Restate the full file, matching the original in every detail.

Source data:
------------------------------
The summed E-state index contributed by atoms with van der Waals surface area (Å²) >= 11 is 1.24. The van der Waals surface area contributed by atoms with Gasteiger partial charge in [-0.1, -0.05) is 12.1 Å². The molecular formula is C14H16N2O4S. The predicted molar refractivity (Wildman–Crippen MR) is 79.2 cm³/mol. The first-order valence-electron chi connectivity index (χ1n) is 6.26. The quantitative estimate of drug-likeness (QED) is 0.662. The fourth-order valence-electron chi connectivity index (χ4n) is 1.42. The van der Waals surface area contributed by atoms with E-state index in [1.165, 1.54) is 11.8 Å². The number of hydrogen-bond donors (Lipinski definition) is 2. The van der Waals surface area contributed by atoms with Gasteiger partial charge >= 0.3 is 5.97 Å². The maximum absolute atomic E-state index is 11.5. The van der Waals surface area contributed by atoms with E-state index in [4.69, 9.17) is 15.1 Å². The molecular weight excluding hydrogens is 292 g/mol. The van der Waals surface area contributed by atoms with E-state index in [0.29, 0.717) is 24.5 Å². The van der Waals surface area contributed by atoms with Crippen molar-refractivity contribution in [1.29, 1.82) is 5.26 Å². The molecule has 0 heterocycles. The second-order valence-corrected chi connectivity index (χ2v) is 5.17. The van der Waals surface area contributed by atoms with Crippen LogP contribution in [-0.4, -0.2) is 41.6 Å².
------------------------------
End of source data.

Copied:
The summed E-state index contributed by atoms with van der Waals surface area (Å²) >= 11 is 1.24. The van der Waals surface area contributed by atoms with Gasteiger partial charge in [-0.1, -0.05) is 12.1 Å². The molecular formula is C14H16N2O4S. The predicted molar refractivity (Wildman–Crippen MR) is 79.2 cm³/mol. The first-order valence-electron chi connectivity index (χ1n) is 6.26. The quantitative estimate of drug-likeness (QED) is 0.662. The fourth-order valence-electron chi connectivity index (χ4n) is 1.42. The van der Waals surface area contributed by atoms with E-state index in [1.165, 1.54) is 11.8 Å². The number of hydrogen-bond donors (Lipinski definition) is 2. The van der Waals surface area contributed by atoms with Gasteiger partial charge >= 0.3 is 5.97 Å². The maximum absolute atomic E-state index is 11.5. The van der Waals surface area contributed by atoms with E-state index in [4.69, 9.17) is 15.1 Å². The molecular weight excluding hydrogens is 292 g/mol. The van der Waals surface area contributed by atoms with E-state index in [0.29, 0.717) is 24.5 Å². The van der Waals surface area contributed by atoms with Crippen molar-refractivity contribution in [1.29, 1.82) is 5.26 Å². The molecule has 0 heterocycles. The second-order valence-corrected chi connectivity index (χ2v) is 5.17. The van der Waals surface area contributed by atoms with Crippen LogP contribution in [-0.4, -0.2) is 41.6 Å².